In the thick of the 2012 presidential election, it was sometimes easy to forget a crucial question lurking behind the daily campaign spats: Just what can the U.S. president do in the realm of foreign policy? Harvard University’s Joseph Nye takes a comparative, historical approach to this question, looking back at presidencies from Teddy Roosevelt to George H.W. Bush to examine how various commanders in chief have managed to shape America’s position on the world stage, for better or for worse.
23. The World Is a Carpet: Four Seasons in an Afghan Village, by Anna Badkhen (May)
War correspondent and FP contributor Anna Badkhen has been traveling to Afghanistan since 2001 to document the U.S. war’s toll on the Afghan people, most recently in her ebook Afghanistan by Donkey, set in remote hamlets and villages in the country’s north. Her latest book, The World Is a Carpet, chooses as its backdrop the small village of Oqa, where Badkhen chronicles the community’s creation of a carpet that over the course of the four seasons comes to embody and reflect the broader changes and challenges the village faces.
24. Rewire: Digital Cosmopolitanism in the Age of Connection, by Ethan Zuckerman (June)
Come summer, media guru Ethan Zuckerman, director of MIT’s Center for Civic Media, has a new book about why technology falls short when it comes to bringing people around the world together. Despite vast improvements in connectivity made possible by the Internet and social media, Zuckerman argues we’ve failed to take advantage of the opportunities afforded by globalization. But by “rewiring” tools already in place, he says, humans are fully capable of breaking down cultural, linguistic, and national boundaries.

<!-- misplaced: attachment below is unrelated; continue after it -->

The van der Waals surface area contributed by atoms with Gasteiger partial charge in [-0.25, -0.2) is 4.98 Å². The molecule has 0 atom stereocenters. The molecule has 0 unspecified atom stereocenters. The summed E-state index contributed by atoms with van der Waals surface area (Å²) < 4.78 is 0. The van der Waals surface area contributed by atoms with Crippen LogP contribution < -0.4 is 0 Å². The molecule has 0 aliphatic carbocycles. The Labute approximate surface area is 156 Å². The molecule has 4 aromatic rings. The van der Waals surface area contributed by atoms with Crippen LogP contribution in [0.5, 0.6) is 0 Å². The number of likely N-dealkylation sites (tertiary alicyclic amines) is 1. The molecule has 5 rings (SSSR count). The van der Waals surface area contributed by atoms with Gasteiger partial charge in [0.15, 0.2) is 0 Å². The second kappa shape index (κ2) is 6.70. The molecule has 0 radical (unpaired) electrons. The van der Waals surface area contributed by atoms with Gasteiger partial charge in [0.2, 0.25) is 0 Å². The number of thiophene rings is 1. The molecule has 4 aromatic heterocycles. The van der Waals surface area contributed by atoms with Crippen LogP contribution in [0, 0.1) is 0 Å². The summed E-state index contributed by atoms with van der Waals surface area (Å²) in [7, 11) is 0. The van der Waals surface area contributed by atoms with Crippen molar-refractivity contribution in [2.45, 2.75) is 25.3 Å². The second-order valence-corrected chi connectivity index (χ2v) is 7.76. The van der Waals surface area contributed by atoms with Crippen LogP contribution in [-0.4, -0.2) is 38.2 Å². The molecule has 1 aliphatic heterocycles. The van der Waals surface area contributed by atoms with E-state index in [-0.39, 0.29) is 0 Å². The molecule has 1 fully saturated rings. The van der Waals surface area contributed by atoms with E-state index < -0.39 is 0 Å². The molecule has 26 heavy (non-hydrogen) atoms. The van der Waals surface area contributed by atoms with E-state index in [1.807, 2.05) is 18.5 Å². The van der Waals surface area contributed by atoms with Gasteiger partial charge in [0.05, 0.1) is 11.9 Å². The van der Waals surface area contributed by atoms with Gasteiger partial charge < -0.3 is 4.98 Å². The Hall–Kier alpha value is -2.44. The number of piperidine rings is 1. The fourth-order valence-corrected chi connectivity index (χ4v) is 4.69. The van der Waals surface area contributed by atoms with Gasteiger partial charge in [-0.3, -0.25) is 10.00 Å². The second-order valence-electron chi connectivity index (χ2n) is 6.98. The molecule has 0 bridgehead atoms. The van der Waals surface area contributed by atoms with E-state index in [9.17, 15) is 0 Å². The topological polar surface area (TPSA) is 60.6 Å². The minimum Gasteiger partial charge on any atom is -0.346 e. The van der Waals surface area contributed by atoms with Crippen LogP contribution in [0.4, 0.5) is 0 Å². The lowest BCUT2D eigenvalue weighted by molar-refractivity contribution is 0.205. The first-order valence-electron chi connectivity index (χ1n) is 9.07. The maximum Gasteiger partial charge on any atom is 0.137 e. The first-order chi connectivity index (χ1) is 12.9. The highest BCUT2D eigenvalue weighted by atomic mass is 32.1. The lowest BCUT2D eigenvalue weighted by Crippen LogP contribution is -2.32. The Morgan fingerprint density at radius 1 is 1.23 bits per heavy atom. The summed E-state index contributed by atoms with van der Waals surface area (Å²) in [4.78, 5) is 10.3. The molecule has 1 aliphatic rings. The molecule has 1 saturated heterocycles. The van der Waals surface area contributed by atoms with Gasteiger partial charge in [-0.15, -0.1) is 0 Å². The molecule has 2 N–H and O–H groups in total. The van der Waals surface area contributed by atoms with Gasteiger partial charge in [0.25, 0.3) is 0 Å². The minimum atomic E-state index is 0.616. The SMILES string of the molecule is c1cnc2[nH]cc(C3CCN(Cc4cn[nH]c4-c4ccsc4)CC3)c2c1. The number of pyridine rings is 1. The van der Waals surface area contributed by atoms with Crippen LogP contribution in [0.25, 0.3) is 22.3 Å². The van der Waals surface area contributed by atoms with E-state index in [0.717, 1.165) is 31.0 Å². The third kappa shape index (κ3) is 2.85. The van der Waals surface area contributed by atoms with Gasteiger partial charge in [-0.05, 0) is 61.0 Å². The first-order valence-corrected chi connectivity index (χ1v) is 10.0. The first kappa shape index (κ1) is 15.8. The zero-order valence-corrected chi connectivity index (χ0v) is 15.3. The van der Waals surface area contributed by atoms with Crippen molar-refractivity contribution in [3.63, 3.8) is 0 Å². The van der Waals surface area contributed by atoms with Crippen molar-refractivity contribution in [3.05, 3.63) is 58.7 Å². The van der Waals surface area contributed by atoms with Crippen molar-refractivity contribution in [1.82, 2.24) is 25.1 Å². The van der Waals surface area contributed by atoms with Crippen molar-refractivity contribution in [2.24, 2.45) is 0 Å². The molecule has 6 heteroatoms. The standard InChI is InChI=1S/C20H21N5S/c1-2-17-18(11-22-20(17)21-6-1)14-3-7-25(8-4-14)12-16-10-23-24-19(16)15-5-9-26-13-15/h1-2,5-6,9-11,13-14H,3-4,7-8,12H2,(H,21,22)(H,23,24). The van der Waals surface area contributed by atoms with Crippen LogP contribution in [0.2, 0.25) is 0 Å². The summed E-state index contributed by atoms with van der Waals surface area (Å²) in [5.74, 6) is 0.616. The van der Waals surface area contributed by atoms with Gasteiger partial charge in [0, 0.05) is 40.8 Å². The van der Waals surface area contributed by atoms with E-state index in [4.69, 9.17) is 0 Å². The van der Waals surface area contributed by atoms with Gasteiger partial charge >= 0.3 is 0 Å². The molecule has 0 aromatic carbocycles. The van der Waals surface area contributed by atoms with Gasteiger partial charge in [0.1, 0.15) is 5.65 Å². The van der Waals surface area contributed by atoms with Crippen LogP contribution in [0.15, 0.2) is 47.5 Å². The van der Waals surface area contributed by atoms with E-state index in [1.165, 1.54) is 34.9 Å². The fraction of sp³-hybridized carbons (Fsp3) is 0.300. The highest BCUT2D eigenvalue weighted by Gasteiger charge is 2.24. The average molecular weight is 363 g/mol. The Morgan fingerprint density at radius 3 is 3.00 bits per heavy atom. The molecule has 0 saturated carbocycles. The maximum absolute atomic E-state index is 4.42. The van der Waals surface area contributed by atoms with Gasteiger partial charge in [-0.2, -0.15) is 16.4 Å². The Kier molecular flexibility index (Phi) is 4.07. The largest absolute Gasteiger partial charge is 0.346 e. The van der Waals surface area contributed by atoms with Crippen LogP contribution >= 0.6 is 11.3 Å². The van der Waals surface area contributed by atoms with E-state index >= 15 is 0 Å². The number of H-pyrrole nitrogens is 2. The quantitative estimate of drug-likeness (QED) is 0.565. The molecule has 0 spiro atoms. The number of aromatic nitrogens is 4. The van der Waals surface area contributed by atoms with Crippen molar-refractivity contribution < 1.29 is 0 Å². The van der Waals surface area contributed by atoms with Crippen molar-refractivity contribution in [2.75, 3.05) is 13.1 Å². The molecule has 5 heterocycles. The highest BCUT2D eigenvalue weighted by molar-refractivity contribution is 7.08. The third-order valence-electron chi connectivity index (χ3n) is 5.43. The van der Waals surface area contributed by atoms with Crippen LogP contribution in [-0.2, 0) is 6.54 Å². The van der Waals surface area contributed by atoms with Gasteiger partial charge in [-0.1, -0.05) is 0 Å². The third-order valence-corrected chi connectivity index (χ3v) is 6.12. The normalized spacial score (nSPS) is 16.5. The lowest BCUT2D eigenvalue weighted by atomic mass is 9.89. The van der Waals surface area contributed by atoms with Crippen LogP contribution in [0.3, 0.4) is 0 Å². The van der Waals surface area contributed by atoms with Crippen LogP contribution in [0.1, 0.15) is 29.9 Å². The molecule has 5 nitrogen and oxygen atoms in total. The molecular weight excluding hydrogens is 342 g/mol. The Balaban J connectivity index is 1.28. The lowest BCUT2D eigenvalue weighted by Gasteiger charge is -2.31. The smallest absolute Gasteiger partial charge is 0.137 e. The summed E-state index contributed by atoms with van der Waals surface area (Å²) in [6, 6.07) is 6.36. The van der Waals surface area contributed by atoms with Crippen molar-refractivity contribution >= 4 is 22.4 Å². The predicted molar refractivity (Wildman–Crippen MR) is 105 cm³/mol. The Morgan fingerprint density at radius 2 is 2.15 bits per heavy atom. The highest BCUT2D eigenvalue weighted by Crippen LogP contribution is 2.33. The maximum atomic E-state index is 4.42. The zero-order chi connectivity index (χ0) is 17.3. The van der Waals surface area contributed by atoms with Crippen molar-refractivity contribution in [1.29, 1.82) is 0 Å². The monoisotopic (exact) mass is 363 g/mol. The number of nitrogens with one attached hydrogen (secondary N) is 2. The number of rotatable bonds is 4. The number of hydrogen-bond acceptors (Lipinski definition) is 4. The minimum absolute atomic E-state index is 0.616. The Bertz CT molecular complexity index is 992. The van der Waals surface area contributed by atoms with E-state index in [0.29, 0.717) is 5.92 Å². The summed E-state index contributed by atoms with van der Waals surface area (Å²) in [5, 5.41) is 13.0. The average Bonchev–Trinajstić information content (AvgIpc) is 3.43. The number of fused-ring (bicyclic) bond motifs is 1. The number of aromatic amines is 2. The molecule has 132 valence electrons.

25. My Isl@m: How Fundamentalism Stole My Mind — And Doubt Freed My Soul, by Amir Ahmad Nasr (June)
From Iran’s Green Revolution to the Arab Spring, the world has watched the Internet spark and fuel uprisings across the Middle East and North Africa in recent years. Raised in Sudan and Qatar as a devout Muslim, Amir Ahmad Nasr was among those young Muslims who took to the web, first blogging anonymously in 2006 before revealing his identity in 2011, amid the year’s wave of Arab uprisings. Now, the cheeky voice behind “Sudanese Thinker” describes in his first book a personal journey that reflects a widespread trend with important political and cultural implications — how the Internet “opened [his] eyes and heart to a world beyond the conspiracy theories and religious fundamentalism of his early youth.”
Margaret Slattery is assistant managing editor at Foreign Policy, working primarily on FP's print magazine. A Los Angeles native and recent graduate of Yale University, where she majored in English, she has written for The New Republic and has studied in Leon, Spain.